A Savanna Life in a Technological World

Fire and Public Land Policy Creating Yet Another Ecological Tragedy

Fire and Public Land Policy Creating Yet Another Ecological Tragedy

These fires are not ‘natural.’


Let me be more precise. When these fires burn through areas with relatively high ecological health, areas that exhibit many of the characteristics of the ancient savannas that once covered the globe, then the fire will not be too bad. If the ecological health is very good, those fires will be beneficial. These fires were an extreme human tragedy. And in the real world, where virtually all of these ecosystems are extremely degraded, these fires will be yet another human caused ecological devastation. 


For example, a one hundred year old living tree is a precious thing, for so much biodiversity. There is no way to get another one without investing 99 years. When forest service policy destroys all the living trees over a hundred years, for hundreds of thousands of acres, whether it is with chainsaws or with lawyers, the net result is the same. Our water and our air are such precious things. When we fill all the streams with silt and the pm 2.5 is at 300 plus, it doesn’t matter if we did that by letting everyone burn their trash in their backyards or quietly allowing a tinderbox to develop in everyone’s backyard.


Here in our backyard, on the ranch we watched as the carbon from hundreds of thousands of acres, sequestered over a hundred years, blew through our air purifier in the course of a week. After going hundreds of miles out to sea, the wind shifted and blew it all back over us a second time. There was a little fire a few miles down the road, but no big deal. This time. However, I have realized that no place is safe from these fires, not for sure. Fire is a top priority now. With Hanna and the kids all cooped up hiding from air quality as bad as any Chinese city, everybody was pushing each other to the breaking point. Hanna was shopping for ranches in Scotland. Noah (age 2) took up recreational indiscriminate hammering, and Abel just complained all day that he wanted to look for amphibians. Fortunately as the smoke has cleared we have gotten back to his four o’clock ritual of combing the ditches. We have come up with some real trophies.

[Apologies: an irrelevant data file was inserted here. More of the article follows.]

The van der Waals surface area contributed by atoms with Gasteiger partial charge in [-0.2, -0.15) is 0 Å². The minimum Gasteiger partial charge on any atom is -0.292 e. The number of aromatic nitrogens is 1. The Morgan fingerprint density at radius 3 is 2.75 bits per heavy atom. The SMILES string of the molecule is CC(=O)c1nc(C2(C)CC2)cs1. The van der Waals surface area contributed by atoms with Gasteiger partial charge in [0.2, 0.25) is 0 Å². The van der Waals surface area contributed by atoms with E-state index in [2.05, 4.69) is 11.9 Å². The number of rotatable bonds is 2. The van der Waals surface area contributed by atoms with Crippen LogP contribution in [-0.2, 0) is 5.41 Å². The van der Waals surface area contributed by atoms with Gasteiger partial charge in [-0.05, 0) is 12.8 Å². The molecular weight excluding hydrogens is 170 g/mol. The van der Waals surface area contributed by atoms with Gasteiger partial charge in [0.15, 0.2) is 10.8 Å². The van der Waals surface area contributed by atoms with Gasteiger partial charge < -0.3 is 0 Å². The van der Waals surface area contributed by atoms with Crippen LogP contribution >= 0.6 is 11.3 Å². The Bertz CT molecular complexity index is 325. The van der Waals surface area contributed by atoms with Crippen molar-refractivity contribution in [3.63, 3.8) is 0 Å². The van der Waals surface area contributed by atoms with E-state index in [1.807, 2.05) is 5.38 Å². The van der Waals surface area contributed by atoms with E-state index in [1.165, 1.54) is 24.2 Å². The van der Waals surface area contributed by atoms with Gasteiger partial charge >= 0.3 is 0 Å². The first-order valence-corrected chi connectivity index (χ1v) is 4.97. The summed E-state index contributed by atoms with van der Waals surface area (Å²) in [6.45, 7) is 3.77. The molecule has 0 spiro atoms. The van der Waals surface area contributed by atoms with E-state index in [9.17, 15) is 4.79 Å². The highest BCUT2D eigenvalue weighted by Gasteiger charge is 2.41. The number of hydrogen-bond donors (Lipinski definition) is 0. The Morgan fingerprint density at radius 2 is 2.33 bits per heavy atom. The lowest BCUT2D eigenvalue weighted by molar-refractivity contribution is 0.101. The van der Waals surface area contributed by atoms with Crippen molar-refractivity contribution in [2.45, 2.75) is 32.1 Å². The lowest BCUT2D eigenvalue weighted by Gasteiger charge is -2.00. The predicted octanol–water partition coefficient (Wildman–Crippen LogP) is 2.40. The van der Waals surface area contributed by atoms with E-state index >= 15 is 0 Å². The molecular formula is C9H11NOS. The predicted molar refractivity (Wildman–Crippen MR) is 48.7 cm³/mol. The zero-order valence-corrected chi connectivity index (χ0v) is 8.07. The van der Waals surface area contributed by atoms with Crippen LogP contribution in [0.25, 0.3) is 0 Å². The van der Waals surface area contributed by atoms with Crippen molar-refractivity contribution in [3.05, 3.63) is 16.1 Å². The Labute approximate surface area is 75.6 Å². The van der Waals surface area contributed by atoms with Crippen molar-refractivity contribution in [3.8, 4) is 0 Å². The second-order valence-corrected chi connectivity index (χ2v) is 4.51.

Anyway, back to the thesis.


Over the last thirty years public land management has  ‘protected’ these lands with the idea that by protecting them we have restored them. I would suggest that we have actually abandoned them. We inherited degraded, vulnerable ecosystems, and we walked away from our responsibility towards them. I would need a lot of science to back this up, but I think it would be reasonable to assume that the ‘no chainsaws, no livestock’ policy of the last thirty years will end up being as destructive as the extractive policies of the previous thirty. And no one got anything out of it.


You cross from abandonment into restoration when you start to care for land. Which is not to be confused with caring about land. To ‘care about’ land you must solemnly swear that you care about it and donate at least five dollars to some lawyers before you go back to what you were doing. To care for land you have to work. You have to give up things. Your time, vast amounts of it. Your money. Most of all, you have to give up your ideas when they are not quite right. You have to be able to change. Had someone been caring for our public land, we would have seriously changed course on our no-chainsaw-no-livestock policies a long time ago. 18 months after they were first implemented if my experience is any indication.


I have cared for my land. And I have been wrong, god have I been wrong. I’ve made the grass get too tall. I have let the grass get too short. I have cut too many trees, I’ve not cut enough trees. But I’m here and I’m watching. And I need to make it work. So I had to adjust as I realized my ideas were not quite right. Sometimes they were really, really not quite right. This process has not had to happen on our public lands.  


What do we do about it? Let’s privilege ideas that come from actual managers with a proven track record of on the ground results, as measured in biodiversity and ecological production. Going forward, the Forest Service and the BLM needs to not be so terrified of public relations that they create bad management. And, as people who care about biodiversity, let’s not throw reflexive legal challenges at every public land activity that requires chainsaws or livestock. In fact, it would be nice to see an environmental NGO challenge the forest service for revoking a grazing permit or failing to complete a thinning sale. The science would support such a challenge. 


Will that work? Well with a thirty year trend to buck, this blog topic will probably be a yearly ritual for many years to come.


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